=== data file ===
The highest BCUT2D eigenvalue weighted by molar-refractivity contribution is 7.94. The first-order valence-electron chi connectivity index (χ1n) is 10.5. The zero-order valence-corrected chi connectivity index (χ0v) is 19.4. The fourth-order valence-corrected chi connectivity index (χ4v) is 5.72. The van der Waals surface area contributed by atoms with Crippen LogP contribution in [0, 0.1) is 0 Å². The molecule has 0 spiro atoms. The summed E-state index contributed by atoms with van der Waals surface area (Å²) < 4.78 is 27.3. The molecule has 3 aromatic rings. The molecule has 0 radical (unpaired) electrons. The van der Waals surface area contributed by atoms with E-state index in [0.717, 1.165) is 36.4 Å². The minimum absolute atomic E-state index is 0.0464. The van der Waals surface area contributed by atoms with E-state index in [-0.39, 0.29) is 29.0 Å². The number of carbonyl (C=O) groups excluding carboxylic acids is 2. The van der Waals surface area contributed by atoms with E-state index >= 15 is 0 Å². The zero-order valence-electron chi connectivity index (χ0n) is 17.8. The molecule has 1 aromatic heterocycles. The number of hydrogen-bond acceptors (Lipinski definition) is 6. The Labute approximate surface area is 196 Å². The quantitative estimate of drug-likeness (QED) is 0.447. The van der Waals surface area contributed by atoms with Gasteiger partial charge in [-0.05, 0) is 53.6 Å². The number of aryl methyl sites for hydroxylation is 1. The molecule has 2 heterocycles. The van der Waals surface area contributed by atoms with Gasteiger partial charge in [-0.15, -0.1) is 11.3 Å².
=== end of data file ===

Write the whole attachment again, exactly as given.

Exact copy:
The highest BCUT2D eigenvalue weighted by molar-refractivity contribution is 7.94. The first-order valence-electron chi connectivity index (χ1n) is 10.5. The zero-order valence-corrected chi connectivity index (χ0v) is 19.4. The fourth-order valence-corrected chi connectivity index (χ4v) is 5.72. The van der Waals surface area contributed by atoms with Crippen LogP contribution in [0, 0.1) is 0 Å². The molecule has 0 spiro atoms. The summed E-state index contributed by atoms with van der Waals surface area (Å²) < 4.78 is 27.3. The molecule has 3 aromatic rings. The molecule has 0 radical (unpaired) electrons. The van der Waals surface area contributed by atoms with E-state index in [0.717, 1.165) is 36.4 Å². The minimum absolute atomic E-state index is 0.0464. The van der Waals surface area contributed by atoms with E-state index in [-0.39, 0.29) is 29.0 Å². The number of carbonyl (C=O) groups excluding carboxylic acids is 2. The van der Waals surface area contributed by atoms with E-state index >= 15 is 0 Å². The zero-order valence-electron chi connectivity index (χ0n) is 17.8. The molecule has 1 aromatic heterocycles. The number of hydrogen-bond acceptors (Lipinski definition) is 6. The Labute approximate surface area is 196 Å². The quantitative estimate of drug-likeness (QED) is 0.447. The van der Waals surface area contributed by atoms with Gasteiger partial charge in [-0.05, 0) is 53.6 Å². The number of aryl methyl sites for hydroxylation is 1. The molecule has 2 heterocycles. The van der Waals surface area contributed by atoms with Gasteiger partial charge in [-0.15, -0.1) is 11.3 Å².